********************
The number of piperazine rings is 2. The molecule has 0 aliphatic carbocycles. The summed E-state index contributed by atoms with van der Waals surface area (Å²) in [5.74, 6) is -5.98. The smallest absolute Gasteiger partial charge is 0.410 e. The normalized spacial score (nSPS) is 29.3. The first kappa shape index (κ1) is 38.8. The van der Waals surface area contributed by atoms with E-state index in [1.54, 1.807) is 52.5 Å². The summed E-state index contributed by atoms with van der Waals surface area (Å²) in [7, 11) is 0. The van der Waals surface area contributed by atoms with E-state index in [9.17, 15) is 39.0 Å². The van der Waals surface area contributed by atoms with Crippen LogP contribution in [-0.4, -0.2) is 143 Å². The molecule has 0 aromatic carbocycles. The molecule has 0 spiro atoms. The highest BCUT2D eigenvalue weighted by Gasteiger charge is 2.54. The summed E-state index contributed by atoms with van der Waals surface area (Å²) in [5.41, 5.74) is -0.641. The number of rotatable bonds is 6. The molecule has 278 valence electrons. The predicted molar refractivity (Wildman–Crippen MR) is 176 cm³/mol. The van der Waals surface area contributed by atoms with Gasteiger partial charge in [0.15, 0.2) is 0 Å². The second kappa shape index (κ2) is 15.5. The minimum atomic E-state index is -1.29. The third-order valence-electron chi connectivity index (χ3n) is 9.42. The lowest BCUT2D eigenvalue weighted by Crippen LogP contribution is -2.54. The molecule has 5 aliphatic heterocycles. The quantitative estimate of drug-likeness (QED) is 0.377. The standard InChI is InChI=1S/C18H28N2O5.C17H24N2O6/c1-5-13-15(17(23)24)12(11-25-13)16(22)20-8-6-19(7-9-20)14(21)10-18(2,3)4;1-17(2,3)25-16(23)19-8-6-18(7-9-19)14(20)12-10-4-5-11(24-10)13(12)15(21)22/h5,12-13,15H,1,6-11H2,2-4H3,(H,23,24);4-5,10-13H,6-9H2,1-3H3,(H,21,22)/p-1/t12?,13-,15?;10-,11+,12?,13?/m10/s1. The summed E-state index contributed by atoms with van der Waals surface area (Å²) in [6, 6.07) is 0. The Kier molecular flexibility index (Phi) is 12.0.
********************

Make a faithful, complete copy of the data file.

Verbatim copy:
The number of piperazine rings is 2. The molecule has 0 aliphatic carbocycles. The summed E-state index contributed by atoms with van der Waals surface area (Å²) in [5.74, 6) is -5.98. The smallest absolute Gasteiger partial charge is 0.410 e. The normalized spacial score (nSPS) is 29.3. The first kappa shape index (κ1) is 38.8. The van der Waals surface area contributed by atoms with E-state index in [1.54, 1.807) is 52.5 Å². The summed E-state index contributed by atoms with van der Waals surface area (Å²) in [7, 11) is 0. The van der Waals surface area contributed by atoms with E-state index in [9.17, 15) is 39.0 Å². The van der Waals surface area contributed by atoms with Crippen LogP contribution in [-0.4, -0.2) is 143 Å². The molecule has 0 aromatic carbocycles. The molecule has 0 spiro atoms. The highest BCUT2D eigenvalue weighted by Gasteiger charge is 2.54. The summed E-state index contributed by atoms with van der Waals surface area (Å²) in [5.41, 5.74) is -0.641. The number of rotatable bonds is 6. The molecule has 278 valence electrons. The predicted molar refractivity (Wildman–Crippen MR) is 176 cm³/mol. The van der Waals surface area contributed by atoms with Gasteiger partial charge in [0.15, 0.2) is 0 Å². The second kappa shape index (κ2) is 15.5. The minimum atomic E-state index is -1.29. The third-order valence-electron chi connectivity index (χ3n) is 9.42. The lowest BCUT2D eigenvalue weighted by Crippen LogP contribution is -2.54. The molecule has 5 aliphatic heterocycles. The quantitative estimate of drug-likeness (QED) is 0.377. The standard InChI is InChI=1S/C18H28N2O5.C17H24N2O6/c1-5-13-15(17(23)24)12(11-25-13)16(22)20-8-6-19(7-9-20)14(21)10-18(2,3)4;1-17(2,3)25-16(23)19-8-6-18(7-9-19)14(20)12-10-4-5-11(24-10)13(12)15(21)22/h5,12-13,15H,1,6-11H2,2-4H3,(H,23,24);4-5,10-13H,6-9H2,1-3H3,(H,21,22)/p-1/t12?,13-,15?;10-,11+,12?,13?/m10/s1. The summed E-state index contributed by atoms with van der Waals surface area (Å²) in [6, 6.07) is 0. The Kier molecular flexibility index (Phi) is 12.0.